Archived Voice Articles
New digital studio benefits several departments
By Sally Jongsma
Graphic design students Elbert Bakker and Heather Link confer with alums Randy Groen and Kevin Wassenaar, employees at Central Minnesota Christian School, about a website the students are developing for the school as part of a service-learning project.
Even after fall classes had started, the tweaking continued in the new digital media studio in the lower level of the computer center. Equipped with both Macs and PCs, loaded with AVID video editing software, After Effects animation software, and Sibelius music composition software, the facility will host classes in video production, graphic design, digital sound, and technology for educators. The lab makes possible a new video production program in the communication department and the teaching of animation in the art department.
Sitting in the new studio, Art Professor David Versluis explains, “It is fairly unique to have a cross-platform lab. Normally Macs and PCs are in separate areas.” But this arrangement is ideal for his classes. Since all computers run the same software, his students learn to work on both types of computers, better preparing them for diverse work environments when they graduate.
“It might make more headaches for Rich, though,” Versluis says with a grin and a glance at Rich Haan from computer services, who is working on a glitch in the projection system. Haan smiles a slow warm smile and replies, “It’s fun.”
That kind of cooperation and spirit of service are a big part of the story behind the studio, says Communication Professor Mark Volkers. Volkers, a faculty member who will use the studio, credits the maintenance and computer services departments with helping make this lab into what he believes is one of the top college and university digital multi-media labs in the nation. Volkers and Versluis worked closely with staff cabinet maker Paul Kroese in designing a custom-made teaching podium that feeds all of the media through a finely-crafted wood structure, putting control at the instructor’s fingertips with the flip of a few switches.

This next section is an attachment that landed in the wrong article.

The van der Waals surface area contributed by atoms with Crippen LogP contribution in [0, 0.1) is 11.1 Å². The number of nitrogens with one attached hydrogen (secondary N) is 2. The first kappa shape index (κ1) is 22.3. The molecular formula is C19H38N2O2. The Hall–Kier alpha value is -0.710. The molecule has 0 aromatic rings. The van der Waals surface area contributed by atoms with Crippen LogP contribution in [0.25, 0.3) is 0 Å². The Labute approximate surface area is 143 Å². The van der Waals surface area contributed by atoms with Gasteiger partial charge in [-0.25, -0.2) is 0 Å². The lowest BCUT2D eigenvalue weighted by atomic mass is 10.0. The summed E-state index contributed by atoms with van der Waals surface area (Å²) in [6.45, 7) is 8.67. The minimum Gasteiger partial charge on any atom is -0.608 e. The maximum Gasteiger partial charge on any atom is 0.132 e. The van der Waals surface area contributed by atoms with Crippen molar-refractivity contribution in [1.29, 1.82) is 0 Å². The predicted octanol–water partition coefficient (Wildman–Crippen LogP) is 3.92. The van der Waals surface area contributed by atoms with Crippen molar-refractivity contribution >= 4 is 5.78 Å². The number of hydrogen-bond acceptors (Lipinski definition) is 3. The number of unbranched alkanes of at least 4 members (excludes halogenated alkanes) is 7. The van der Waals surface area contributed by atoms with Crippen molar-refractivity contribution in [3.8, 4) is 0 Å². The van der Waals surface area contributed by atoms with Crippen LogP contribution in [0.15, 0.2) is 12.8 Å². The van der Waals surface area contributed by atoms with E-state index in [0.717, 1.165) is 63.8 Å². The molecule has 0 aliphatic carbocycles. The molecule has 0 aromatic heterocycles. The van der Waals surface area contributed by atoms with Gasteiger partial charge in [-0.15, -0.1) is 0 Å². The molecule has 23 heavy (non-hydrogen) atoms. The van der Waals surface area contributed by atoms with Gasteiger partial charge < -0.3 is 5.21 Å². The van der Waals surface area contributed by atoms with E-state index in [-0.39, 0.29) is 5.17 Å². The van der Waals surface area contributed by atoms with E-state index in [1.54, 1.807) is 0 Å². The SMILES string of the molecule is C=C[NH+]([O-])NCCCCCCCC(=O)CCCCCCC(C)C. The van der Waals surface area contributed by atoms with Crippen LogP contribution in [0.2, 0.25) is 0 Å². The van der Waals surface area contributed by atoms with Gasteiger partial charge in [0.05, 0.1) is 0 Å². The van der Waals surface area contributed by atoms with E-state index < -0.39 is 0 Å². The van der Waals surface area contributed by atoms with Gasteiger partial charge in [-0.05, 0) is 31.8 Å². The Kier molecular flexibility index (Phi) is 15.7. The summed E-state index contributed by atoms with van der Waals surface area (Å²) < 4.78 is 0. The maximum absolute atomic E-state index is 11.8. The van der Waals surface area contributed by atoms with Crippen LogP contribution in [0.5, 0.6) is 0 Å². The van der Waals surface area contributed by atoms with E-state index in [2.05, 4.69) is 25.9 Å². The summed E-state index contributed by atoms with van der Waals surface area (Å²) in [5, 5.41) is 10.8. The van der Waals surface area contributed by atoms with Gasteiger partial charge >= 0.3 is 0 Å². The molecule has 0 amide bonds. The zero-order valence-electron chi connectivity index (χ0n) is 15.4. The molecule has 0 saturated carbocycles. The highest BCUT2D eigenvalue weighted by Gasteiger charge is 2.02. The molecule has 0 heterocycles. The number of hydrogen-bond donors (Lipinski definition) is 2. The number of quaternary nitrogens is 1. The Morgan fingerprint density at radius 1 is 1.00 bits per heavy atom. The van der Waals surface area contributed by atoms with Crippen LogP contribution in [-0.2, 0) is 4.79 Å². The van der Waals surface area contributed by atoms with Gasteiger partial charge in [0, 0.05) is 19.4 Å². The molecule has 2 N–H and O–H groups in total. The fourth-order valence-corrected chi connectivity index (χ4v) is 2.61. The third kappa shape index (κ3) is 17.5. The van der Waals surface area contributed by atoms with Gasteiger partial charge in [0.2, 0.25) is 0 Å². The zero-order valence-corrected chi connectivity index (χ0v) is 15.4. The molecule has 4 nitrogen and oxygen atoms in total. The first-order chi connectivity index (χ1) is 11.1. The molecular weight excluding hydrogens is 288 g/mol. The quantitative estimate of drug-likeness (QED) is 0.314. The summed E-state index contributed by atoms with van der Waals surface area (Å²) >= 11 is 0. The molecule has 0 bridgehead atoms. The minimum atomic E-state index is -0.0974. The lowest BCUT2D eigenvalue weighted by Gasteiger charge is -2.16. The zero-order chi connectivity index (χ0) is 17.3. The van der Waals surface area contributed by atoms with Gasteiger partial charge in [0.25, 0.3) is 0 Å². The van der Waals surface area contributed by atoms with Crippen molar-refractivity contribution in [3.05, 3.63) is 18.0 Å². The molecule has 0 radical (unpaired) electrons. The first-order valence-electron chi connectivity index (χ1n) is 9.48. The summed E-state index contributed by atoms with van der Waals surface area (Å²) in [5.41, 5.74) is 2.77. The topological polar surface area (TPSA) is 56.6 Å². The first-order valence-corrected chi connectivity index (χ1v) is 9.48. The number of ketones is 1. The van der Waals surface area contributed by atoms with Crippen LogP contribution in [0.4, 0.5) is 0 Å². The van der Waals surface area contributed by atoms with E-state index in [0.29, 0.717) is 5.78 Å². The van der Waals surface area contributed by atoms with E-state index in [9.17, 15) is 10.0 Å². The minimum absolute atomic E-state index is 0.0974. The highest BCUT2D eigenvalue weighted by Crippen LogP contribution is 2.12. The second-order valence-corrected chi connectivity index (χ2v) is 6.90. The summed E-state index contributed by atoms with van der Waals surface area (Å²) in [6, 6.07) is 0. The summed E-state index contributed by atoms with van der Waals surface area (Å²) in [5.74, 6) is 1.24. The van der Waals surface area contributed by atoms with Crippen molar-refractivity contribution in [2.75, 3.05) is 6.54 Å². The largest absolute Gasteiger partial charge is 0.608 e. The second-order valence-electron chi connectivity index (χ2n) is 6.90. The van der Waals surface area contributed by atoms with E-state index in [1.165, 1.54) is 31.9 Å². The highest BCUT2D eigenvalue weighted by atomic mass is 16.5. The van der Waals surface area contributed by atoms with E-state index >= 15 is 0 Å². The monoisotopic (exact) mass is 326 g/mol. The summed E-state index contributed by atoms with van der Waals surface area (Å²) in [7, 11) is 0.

Staff electrician Brian Mellema customized the wiring to allow the instructors to set up the stations based on what they believe works best for teaching, not where it was easiest to plug things in. He also installed a new lighting system that gives instructors control over the amount and type of light that is most appropriate for computer-focused work.
Computer services staff pulled miles of Ethernet cable, ordered and installed the computers and software, and hooked up all of the pieces that will make the studio an efficient, practical, and state-of-the-art space for learning.
The thing that puts the studio in the “one of the top in the country” category is the new multi-media server that connects all of the technology in the room.
“There are schools with more media stations than we have, but most don’t have them networked,” says Volkers. Networking makes a huge difference. Students in video production or graphic design or composition class do not have to store their work on a computer and use only that computer—when it is available—when they need to work. Instead they can access their file from any of the stations at any time. What is more, Versluis and Volkers can bring up samples of any student’s work and put it on the screen at the front of the room for class interaction and discussion. Or Volkers can load an hour’s worth of film footage for classroom instruction in one hour instead of ten hours—one hour for each machine plus one for the instructor’s station. And all work is backed-up daily.